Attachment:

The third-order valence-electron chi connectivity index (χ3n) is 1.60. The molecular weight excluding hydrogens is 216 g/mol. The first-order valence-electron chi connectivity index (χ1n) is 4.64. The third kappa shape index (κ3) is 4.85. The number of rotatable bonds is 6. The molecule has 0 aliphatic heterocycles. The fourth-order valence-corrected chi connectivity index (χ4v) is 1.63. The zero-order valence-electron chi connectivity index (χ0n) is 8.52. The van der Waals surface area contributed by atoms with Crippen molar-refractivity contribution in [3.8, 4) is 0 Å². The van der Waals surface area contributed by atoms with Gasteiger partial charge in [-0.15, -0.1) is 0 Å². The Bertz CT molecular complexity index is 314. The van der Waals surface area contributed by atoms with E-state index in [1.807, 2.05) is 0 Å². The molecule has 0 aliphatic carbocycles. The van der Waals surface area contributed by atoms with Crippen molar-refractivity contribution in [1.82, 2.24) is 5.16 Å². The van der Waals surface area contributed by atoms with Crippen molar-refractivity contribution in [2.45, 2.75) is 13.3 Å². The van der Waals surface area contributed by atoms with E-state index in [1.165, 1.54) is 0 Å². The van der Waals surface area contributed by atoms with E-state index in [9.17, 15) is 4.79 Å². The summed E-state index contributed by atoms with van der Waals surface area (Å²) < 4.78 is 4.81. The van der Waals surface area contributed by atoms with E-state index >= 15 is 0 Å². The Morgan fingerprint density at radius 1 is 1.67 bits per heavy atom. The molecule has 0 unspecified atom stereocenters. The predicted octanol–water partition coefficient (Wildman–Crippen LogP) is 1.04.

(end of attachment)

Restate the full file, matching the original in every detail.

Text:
The third-order valence-electron chi connectivity index (χ3n) is 1.60. The molecular weight excluding hydrogens is 216 g/mol. The first-order valence-electron chi connectivity index (χ1n) is 4.64. The third kappa shape index (κ3) is 4.85. The number of rotatable bonds is 6. The molecule has 0 aliphatic heterocycles. The fourth-order valence-corrected chi connectivity index (χ4v) is 1.63. The zero-order valence-electron chi connectivity index (χ0n) is 8.52. The van der Waals surface area contributed by atoms with Crippen molar-refractivity contribution in [3.8, 4) is 0 Å². The van der Waals surface area contributed by atoms with Gasteiger partial charge in [-0.15, -0.1) is 0 Å². The Bertz CT molecular complexity index is 314. The van der Waals surface area contributed by atoms with E-state index in [1.807, 2.05) is 0 Å². The molecule has 0 aliphatic carbocycles. The van der Waals surface area contributed by atoms with Crippen molar-refractivity contribution in [1.82, 2.24) is 5.16 Å². The van der Waals surface area contributed by atoms with Crippen molar-refractivity contribution in [2.45, 2.75) is 13.3 Å². The van der Waals surface area contributed by atoms with E-state index in [1.165, 1.54) is 0 Å². The van der Waals surface area contributed by atoms with E-state index in [9.17, 15) is 4.79 Å². The summed E-state index contributed by atoms with van der Waals surface area (Å²) < 4.78 is 4.81. The van der Waals surface area contributed by atoms with E-state index >= 15 is 0 Å². The Morgan fingerprint density at radius 1 is 1.67 bits per heavy atom. The molecule has 0 unspecified atom stereocenters. The predicted octanol–water partition coefficient (Wildman–Crippen LogP) is 1.04.